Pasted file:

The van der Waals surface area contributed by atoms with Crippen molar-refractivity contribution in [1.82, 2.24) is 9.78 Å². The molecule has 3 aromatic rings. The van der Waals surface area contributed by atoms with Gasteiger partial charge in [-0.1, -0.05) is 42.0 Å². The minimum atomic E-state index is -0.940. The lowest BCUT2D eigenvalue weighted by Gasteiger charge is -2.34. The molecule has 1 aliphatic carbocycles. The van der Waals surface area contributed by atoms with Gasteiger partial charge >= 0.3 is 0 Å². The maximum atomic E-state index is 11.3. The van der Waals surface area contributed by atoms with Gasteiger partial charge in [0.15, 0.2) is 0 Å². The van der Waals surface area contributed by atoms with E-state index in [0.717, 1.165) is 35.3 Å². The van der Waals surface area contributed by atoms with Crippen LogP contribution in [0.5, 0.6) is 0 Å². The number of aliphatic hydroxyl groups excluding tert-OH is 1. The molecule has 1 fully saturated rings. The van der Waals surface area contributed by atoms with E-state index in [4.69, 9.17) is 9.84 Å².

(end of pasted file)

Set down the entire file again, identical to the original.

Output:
The van der Waals surface area contributed by atoms with Crippen molar-refractivity contribution in [1.82, 2.24) is 9.78 Å². The molecule has 3 aromatic rings. The van der Waals surface area contributed by atoms with Gasteiger partial charge in [-0.1, -0.05) is 42.0 Å². The minimum atomic E-state index is -0.940. The lowest BCUT2D eigenvalue weighted by Gasteiger charge is -2.34. The molecule has 1 aliphatic carbocycles. The van der Waals surface area contributed by atoms with Gasteiger partial charge >= 0.3 is 0 Å². The maximum atomic E-state index is 11.3. The van der Waals surface area contributed by atoms with Gasteiger partial charge in [0.15, 0.2) is 0 Å². The van der Waals surface area contributed by atoms with E-state index in [0.717, 1.165) is 35.3 Å². The van der Waals surface area contributed by atoms with Crippen LogP contribution in [0.5, 0.6) is 0 Å². The number of aliphatic hydroxyl groups excluding tert-OH is 1. The molecule has 1 fully saturated rings. The van der Waals surface area contributed by atoms with E-state index in [4.69, 9.17) is 9.84 Å².